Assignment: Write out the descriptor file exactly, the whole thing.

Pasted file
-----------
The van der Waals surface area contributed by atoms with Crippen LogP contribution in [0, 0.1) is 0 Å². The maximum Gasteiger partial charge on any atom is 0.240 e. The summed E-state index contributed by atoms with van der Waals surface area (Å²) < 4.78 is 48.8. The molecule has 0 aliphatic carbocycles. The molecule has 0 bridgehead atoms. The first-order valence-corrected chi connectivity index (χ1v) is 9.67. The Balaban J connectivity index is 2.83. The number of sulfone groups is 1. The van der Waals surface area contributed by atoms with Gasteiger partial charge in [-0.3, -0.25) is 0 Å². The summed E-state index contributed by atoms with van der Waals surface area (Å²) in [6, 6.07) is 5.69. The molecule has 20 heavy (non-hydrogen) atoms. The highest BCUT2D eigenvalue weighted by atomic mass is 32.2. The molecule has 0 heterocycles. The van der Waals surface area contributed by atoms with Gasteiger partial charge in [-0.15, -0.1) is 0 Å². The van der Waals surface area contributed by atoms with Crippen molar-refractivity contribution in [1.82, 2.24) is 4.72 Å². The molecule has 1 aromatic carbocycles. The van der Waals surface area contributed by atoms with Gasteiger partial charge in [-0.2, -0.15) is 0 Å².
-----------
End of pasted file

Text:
The van der Waals surface area contributed by atoms with Crippen LogP contribution in [0, 0.1) is 0 Å². The maximum Gasteiger partial charge on any atom is 0.240 e. The summed E-state index contributed by atoms with van der Waals surface area (Å²) < 4.78 is 48.8. The molecule has 0 aliphatic carbocycles. The molecule has 0 bridgehead atoms. The first-order valence-corrected chi connectivity index (χ1v) is 9.67. The Balaban J connectivity index is 2.83. The number of sulfone groups is 1. The van der Waals surface area contributed by atoms with Gasteiger partial charge in [-0.3, -0.25) is 0 Å². The summed E-state index contributed by atoms with van der Waals surface area (Å²) in [6, 6.07) is 5.69. The molecule has 20 heavy (non-hydrogen) atoms. The highest BCUT2D eigenvalue weighted by atomic mass is 32.2. The molecule has 0 heterocycles. The van der Waals surface area contributed by atoms with Gasteiger partial charge in [-0.15, -0.1) is 0 Å². The van der Waals surface area contributed by atoms with Crippen molar-refractivity contribution in [1.82, 2.24) is 4.72 Å². The molecule has 1 aromatic carbocycles. The van der Waals surface area contributed by atoms with Gasteiger partial charge in [-0.2, -0.15) is 0 Å².